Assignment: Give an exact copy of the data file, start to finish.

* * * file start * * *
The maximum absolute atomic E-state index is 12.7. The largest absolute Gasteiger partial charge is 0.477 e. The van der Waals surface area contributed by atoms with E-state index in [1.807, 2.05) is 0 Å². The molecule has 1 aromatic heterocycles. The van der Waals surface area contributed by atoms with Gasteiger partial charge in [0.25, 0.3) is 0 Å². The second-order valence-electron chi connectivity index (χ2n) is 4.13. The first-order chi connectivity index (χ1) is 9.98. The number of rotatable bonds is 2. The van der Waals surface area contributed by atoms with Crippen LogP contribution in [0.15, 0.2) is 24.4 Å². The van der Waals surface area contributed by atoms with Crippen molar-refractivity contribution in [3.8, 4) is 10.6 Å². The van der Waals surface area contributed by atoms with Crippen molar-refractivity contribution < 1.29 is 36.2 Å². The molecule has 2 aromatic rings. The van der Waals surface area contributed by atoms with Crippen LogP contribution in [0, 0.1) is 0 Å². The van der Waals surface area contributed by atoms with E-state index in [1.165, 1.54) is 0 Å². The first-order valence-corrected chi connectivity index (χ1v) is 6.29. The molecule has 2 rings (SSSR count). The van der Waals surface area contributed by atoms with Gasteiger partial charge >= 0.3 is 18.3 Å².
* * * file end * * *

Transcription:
The maximum absolute atomic E-state index is 12.7. The largest absolute Gasteiger partial charge is 0.477 e. The van der Waals surface area contributed by atoms with E-state index in [1.807, 2.05) is 0 Å². The molecule has 1 aromatic heterocycles. The van der Waals surface area contributed by atoms with Gasteiger partial charge in [0.25, 0.3) is 0 Å². The second-order valence-electron chi connectivity index (χ2n) is 4.13. The first-order chi connectivity index (χ1) is 9.98. The number of rotatable bonds is 2. The van der Waals surface area contributed by atoms with Crippen LogP contribution in [0.15, 0.2) is 24.4 Å². The van der Waals surface area contributed by atoms with Crippen molar-refractivity contribution in [3.8, 4) is 10.6 Å². The van der Waals surface area contributed by atoms with Crippen molar-refractivity contribution < 1.29 is 36.2 Å². The molecule has 2 aromatic rings. The van der Waals surface area contributed by atoms with Crippen LogP contribution in [0, 0.1) is 0 Å². The van der Waals surface area contributed by atoms with E-state index in [1.165, 1.54) is 0 Å². The first-order valence-corrected chi connectivity index (χ1v) is 6.29. The molecule has 2 rings (SSSR count). The van der Waals surface area contributed by atoms with Gasteiger partial charge >= 0.3 is 18.3 Å².